Roadside clippings and recycled fibre-reinforced plastic to protect waterbanks
With two projects, alternative and sustainable materials are being tested to protect waterbanks in the Netherlands. The Dutch Department of Waterways and Public Works has placed waterbank protection poles made from roadside clippings to replace wooden ones. Additionally, planks of recycled fibre reinforced composite, used to make boats and windmill blades, protect the waterside in Almere (NL).
Usually, water bank protection poles and dam walls are made from tropical wood. This wood has several disadvantages, as trees have to be cut down and the long-term exposure to water causes it to rot.
Using waste materials to make useful products is an integral part of the circular economy. Roadside clippings are currently not being used for anything, and thus a waste material.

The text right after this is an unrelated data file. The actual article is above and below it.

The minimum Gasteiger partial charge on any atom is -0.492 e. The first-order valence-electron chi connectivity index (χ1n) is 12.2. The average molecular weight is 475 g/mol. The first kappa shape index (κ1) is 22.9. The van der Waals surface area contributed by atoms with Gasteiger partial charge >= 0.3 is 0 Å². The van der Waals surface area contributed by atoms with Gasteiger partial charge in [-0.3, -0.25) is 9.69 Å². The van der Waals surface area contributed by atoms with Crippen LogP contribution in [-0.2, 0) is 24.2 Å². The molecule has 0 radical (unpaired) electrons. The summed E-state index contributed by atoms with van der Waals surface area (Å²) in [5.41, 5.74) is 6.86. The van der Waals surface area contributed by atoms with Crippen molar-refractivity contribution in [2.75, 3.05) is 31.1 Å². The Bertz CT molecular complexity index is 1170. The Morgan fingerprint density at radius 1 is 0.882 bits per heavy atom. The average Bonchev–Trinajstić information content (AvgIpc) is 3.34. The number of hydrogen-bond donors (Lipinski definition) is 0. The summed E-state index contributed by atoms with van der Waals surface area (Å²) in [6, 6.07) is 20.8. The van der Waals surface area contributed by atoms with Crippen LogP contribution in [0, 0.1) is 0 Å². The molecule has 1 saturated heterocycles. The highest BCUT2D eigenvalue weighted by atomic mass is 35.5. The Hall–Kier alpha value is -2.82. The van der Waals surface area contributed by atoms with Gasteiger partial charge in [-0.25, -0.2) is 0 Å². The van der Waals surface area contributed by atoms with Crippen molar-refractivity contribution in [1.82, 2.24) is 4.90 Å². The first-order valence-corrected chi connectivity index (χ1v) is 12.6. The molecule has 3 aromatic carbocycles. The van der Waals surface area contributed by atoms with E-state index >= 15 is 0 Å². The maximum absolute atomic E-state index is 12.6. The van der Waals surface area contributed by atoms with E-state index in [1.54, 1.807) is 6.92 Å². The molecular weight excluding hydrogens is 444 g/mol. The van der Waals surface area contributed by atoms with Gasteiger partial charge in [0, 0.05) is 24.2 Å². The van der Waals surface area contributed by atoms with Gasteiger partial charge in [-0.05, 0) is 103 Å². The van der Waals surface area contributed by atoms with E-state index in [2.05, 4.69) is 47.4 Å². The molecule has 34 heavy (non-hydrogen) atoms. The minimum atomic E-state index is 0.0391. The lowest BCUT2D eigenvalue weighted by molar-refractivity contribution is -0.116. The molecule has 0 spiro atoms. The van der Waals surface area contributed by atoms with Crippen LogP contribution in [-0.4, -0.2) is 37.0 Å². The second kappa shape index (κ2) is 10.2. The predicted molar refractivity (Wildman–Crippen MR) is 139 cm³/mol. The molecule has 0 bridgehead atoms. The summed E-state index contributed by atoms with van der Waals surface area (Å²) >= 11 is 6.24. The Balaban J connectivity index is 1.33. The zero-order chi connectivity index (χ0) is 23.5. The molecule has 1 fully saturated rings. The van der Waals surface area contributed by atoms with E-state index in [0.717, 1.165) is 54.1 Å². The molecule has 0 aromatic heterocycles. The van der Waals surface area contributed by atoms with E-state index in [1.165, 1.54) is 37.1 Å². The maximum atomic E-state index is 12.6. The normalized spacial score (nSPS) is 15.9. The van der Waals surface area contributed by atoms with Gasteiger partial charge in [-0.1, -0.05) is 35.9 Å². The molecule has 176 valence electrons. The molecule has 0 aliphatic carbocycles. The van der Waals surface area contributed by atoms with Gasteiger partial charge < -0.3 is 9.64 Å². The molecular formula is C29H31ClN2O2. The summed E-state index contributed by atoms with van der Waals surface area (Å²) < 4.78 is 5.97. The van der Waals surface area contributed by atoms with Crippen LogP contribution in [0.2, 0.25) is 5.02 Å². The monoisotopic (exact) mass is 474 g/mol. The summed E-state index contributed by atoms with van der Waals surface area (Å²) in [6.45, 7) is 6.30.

The poles made with roadside clippings were developed by Dutch company Millvision (link in Dutch). The poles are currently being tested at the waterside in Middelburg, the Netherlands, to see if they hold up against the wooden poles.
Fibre reinforced composite is not easy to recycle, yet there is in the Netherlands alone annually a residual stream of 4,500 tonnes. Most of this waste material comes from the hull of boats, followed by rotor blades of windmills.
Researchers from Windesheim University of Applied Sciences (link in Dutch) in the Netherlands developed a new method to reuse this material. The researchers cut the material into strips or shred it into pieces. Combining de strips and/or pieces with polyester resin, they use vacuum injection to create a new material that looks like hard wood. The resin that is currently being used is not biobased, but could in the future be replaced by biobased resin.
The material is currently being tested in Almere, the Netherlands. It is expected that the material will outlast wooden poles. The project is a collaboration between Reimert Bouw en Infrastructuur, Demacq Recycling, CompoWorld, Provincie Flevoland, PolyProducts, Hogeschool Windesheim, Bootjessloperij ‘t Harpje, Waterschap Zuiderzeeland and Werkbedrijf Lelystad.
Photos: Millvision / Waterschap Scheldestromen / Rudy Visser / Windesheim